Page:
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I was a little stuck on this problem, so I took a look at the solution work and am confused as to how it works.

Given $\int{x^{2}e^{x^{3}}}dx$, find the indefinite integral.

Looking at the formula, I decided to have $u=x^{3}$ and $du=3x^{2}$

Multiplying and dividing by 3 on both sides, $$\int{x^{2}e^{x^{3}}}dx= \frac{1}{3}\int{x^{2}e^{u}(3x^{2})}dx$$

However, the book solution omits the $x^{2}$ in the second step, leaving just $\frac{1}{3}\int{e^{u}(3x^{2})}$dx

I have two questions:
1. why is the $x^{2}$ omitted in the book solution after multiplying and dividing by 3?
2. why does the solution not include simplifying $x^2e^{u}(3x^{2}) dx$ to result in $4x^{2}e^{u}dx$?

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3 Answers

up vote 1 down vote accepted

If $u=x^3$, then $\dfrac{du}{dx}=\dfrac{d}{dx}x^3=3x^2$ and $du=3x^2dx$, because the differential of $u=f(x)$ is $du=f'(x)dx=\dfrac{du}{dx}dx$.

EDIT: From $du=3x^{2}dx$, follows that $dx=\dfrac{du}{3x^{2}}$. Hence $$\int x^{2}e^{x^{3}}dx=\int x^{2}e^{u}\frac{du}{3x^{2}}=\int \frac{1}{3}e^{u}\,du.$$

EDIT 2: Thus $$\int x^{2}e^{x^{3}}dx=\int \frac{1}{3}e^{u}\,du=\frac{1}{3}e^{u}+C=\frac{1}{3}e^{x^{3}}+C.$$

EDIT 3: Integration by substitution technique. If we change variables by making the substitution $u=f(x)$, then we have

$$\int g(x)dx=\int g(f(u))f^{\prime }(u)du=\int g(u)\frac{dx}{du}du,$$

and

$$dx=f^{\prime }(u)du=\frac{dx}{du}du.$$

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Note: One could have computed $dx$ using the inverse rule for derivatives (and differentials). $$dx=\dfrac{1}{\frac{du}{dx}}du.$$ –  Américo Tavares Jul 17 '11 at 18:05
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The mistake you have is that you should write $du = 3x^2 dx$ instead of $du = 3x^2$...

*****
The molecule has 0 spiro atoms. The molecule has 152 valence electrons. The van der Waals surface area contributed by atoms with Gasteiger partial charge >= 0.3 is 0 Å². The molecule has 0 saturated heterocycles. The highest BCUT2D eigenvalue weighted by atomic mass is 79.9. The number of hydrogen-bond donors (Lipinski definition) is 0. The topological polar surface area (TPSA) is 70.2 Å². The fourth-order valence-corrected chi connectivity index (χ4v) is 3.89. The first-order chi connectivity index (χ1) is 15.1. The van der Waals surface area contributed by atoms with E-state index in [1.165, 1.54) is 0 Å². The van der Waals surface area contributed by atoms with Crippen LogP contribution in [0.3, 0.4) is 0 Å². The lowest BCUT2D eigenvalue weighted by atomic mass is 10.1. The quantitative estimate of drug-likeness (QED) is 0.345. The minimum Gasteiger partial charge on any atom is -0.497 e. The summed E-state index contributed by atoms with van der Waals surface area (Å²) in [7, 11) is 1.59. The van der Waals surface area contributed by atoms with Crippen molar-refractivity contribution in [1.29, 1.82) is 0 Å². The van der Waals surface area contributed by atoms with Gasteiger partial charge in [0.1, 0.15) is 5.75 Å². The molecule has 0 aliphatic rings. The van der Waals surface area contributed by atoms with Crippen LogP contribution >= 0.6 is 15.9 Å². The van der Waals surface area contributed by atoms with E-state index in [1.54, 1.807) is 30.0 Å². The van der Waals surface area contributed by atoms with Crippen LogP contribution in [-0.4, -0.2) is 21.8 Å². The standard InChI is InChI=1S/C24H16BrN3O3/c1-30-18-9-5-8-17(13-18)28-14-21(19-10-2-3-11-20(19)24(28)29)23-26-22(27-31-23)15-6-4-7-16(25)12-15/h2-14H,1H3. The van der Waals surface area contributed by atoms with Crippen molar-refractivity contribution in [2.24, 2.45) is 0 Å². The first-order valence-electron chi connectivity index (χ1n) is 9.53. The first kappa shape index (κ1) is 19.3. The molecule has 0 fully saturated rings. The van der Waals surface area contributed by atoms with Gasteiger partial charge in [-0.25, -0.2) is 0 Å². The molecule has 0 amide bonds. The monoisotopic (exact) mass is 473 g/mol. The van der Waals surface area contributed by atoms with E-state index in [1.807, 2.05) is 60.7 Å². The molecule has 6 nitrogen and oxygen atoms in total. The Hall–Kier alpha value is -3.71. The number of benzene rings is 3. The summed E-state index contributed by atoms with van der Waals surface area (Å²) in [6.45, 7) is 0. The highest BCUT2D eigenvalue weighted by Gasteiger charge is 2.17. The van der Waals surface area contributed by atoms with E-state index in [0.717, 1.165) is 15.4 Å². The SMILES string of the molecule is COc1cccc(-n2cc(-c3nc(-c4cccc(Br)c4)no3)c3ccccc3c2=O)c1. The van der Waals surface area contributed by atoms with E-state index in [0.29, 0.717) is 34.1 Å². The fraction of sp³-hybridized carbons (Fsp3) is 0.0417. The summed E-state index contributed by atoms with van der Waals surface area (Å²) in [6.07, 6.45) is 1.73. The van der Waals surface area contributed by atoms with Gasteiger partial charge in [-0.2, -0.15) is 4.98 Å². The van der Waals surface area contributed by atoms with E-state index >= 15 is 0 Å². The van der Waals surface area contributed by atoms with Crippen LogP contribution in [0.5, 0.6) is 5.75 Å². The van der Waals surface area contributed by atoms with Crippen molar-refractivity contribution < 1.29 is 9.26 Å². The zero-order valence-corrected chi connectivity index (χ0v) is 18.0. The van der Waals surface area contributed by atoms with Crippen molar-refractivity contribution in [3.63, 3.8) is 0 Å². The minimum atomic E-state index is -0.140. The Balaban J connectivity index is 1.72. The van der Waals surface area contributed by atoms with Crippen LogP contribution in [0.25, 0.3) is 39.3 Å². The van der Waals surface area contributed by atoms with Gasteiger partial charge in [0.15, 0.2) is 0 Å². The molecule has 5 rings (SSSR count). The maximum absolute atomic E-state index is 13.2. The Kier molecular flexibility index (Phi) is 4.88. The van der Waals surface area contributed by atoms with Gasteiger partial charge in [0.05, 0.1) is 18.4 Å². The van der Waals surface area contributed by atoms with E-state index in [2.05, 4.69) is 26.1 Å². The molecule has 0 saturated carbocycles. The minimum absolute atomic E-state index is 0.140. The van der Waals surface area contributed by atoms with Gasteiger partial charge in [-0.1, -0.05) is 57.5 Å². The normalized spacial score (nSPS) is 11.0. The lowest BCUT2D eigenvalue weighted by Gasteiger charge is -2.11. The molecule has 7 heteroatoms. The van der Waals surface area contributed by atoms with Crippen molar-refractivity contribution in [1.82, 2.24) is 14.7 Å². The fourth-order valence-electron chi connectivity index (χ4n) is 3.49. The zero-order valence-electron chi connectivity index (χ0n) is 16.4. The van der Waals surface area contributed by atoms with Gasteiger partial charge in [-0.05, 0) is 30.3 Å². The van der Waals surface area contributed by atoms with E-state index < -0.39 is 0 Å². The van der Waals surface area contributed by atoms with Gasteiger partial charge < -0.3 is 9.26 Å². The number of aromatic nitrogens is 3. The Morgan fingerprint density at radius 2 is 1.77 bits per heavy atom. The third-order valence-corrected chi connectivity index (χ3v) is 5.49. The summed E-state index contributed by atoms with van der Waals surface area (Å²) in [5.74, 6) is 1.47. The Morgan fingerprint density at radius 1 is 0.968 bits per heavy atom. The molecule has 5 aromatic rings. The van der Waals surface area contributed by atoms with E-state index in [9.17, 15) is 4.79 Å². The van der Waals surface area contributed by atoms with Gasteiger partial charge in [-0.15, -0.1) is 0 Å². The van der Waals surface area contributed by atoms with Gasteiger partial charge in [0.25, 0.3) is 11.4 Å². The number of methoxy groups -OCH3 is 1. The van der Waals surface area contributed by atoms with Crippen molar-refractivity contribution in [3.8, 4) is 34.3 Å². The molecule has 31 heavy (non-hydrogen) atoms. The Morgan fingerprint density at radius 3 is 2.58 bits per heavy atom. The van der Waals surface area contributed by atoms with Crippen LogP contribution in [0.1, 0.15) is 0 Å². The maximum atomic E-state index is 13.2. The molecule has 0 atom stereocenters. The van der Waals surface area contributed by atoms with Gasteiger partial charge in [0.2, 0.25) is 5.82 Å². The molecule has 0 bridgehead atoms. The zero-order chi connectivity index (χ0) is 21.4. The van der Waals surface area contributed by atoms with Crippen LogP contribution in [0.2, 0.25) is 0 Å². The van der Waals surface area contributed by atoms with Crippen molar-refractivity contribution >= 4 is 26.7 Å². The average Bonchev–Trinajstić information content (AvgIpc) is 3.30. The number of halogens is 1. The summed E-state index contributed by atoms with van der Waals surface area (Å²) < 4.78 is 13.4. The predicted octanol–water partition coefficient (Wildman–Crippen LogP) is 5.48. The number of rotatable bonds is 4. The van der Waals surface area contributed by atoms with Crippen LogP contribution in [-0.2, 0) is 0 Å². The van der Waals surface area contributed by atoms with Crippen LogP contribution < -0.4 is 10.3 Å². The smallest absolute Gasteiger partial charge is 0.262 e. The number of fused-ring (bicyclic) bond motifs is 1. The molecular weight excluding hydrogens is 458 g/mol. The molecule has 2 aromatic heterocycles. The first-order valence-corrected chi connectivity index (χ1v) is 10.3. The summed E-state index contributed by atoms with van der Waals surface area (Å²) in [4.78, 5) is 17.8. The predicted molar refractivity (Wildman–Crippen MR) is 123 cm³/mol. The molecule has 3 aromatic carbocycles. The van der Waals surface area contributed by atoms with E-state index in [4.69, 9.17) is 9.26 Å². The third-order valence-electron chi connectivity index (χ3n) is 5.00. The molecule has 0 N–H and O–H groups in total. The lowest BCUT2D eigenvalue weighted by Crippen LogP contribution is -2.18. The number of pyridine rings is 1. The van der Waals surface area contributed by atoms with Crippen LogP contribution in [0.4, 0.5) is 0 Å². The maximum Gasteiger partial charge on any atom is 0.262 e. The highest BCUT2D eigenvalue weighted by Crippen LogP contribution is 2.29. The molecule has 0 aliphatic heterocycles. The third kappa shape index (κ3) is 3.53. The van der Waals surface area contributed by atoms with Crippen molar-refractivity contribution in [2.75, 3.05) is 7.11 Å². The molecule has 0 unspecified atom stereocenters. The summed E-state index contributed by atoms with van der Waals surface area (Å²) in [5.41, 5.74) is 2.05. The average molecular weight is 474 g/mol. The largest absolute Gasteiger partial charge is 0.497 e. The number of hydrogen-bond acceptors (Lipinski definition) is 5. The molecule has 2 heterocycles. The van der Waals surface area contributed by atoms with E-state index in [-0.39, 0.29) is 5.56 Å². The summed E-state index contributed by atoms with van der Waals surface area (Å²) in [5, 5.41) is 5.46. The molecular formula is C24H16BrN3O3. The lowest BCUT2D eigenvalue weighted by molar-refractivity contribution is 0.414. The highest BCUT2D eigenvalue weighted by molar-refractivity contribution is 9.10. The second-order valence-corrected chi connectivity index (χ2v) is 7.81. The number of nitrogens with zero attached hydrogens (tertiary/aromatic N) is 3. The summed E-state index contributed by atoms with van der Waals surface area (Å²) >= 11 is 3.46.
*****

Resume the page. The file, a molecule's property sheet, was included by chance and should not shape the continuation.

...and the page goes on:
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But isn't that dx more semantical than anything else? –  Jason Jul 17 '11 at 17:41
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@Jason: No. The differential of $u=f(x)$ is $du=f'(x)dx$. –  Américo Tavares Jul 17 '11 at 17:43
    
@Jason: I suggest you go over the statement of the substitution rule and try to see how your steps fit in, and where you are mistaken. dx tells you the variable you are integrating with respect to. What exactly do you mean by semantical? –  Aryabhata Jul 17 '11 at 18:00
2  
@Jason: André's comment here might interest you... –  J. M. Jul 17 '11 at 18:08
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@JM, I think I fit both parts of Andre's comment, as almost all the integration I've done is with respect to x, so I find I omit the $\frac{d}{dx}$ quite often. Maybe thats a habit I should break. –  Jason Jul 17 '11 at 18:35
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Using $u=x^3$ and, hence, $du=3x^2 \, dx$, you get $$ \int {x^2 e^{x^3 } dx} = \frac{1}{3}\int {e^{x^3 } 3x^2 \,dx} = \frac{1}{3}\int {e^u \,du} . $$

EDIT: It follows that $$ \int {x^2 e^{x^3 } dx} = \frac{1}{3} e^{x^3} + C. $$

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